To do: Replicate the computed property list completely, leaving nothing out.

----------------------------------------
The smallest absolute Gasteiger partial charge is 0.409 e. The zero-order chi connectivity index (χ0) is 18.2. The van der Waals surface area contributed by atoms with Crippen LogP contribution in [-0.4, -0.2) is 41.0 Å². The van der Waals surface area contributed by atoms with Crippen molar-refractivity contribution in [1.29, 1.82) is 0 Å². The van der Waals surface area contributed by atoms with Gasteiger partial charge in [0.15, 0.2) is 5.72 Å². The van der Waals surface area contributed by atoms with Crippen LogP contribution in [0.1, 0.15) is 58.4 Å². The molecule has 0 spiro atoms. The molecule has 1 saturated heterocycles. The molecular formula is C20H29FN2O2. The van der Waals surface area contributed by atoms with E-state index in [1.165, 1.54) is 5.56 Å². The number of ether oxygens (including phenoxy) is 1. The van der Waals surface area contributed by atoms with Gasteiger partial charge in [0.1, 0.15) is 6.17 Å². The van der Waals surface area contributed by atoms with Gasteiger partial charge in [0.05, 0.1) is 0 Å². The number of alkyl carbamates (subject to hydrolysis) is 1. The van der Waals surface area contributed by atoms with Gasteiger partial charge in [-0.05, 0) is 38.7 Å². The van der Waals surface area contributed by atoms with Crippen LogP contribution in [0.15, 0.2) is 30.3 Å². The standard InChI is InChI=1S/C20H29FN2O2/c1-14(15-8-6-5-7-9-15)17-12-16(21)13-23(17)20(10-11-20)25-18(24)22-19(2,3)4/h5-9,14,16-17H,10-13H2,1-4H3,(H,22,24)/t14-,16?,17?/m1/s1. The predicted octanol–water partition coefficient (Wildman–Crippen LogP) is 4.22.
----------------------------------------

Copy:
The smallest absolute Gasteiger partial charge is 0.409 e. The zero-order chi connectivity index (χ0) is 18.2. The van der Waals surface area contributed by atoms with Crippen LogP contribution in [-0.4, -0.2) is 41.0 Å². The van der Waals surface area contributed by atoms with Crippen molar-refractivity contribution in [1.29, 1.82) is 0 Å². The van der Waals surface area contributed by atoms with Gasteiger partial charge in [0.15, 0.2) is 5.72 Å². The van der Waals surface area contributed by atoms with Crippen LogP contribution in [0.1, 0.15) is 58.4 Å². The molecule has 0 spiro atoms. The molecule has 1 saturated heterocycles. The molecular formula is C20H29FN2O2. The van der Waals surface area contributed by atoms with E-state index in [1.165, 1.54) is 5.56 Å². The number of ether oxygens (including phenoxy) is 1. The van der Waals surface area contributed by atoms with Gasteiger partial charge in [0.1, 0.15) is 6.17 Å². The van der Waals surface area contributed by atoms with Gasteiger partial charge in [0.05, 0.1) is 0 Å². The number of alkyl carbamates (subject to hydrolysis) is 1. The van der Waals surface area contributed by atoms with Gasteiger partial charge in [-0.05, 0) is 38.7 Å². The van der Waals surface area contributed by atoms with Crippen LogP contribution in [0.15, 0.2) is 30.3 Å². The standard InChI is InChI=1S/C20H29FN2O2/c1-14(15-8-6-5-7-9-15)17-12-16(21)13-23(17)20(10-11-20)25-18(24)22-19(2,3)4/h5-9,14,16-17H,10-13H2,1-4H3,(H,22,24)/t14-,16?,17?/m1/s1. The predicted octanol–water partition coefficient (Wildman–Crippen LogP) is 4.22.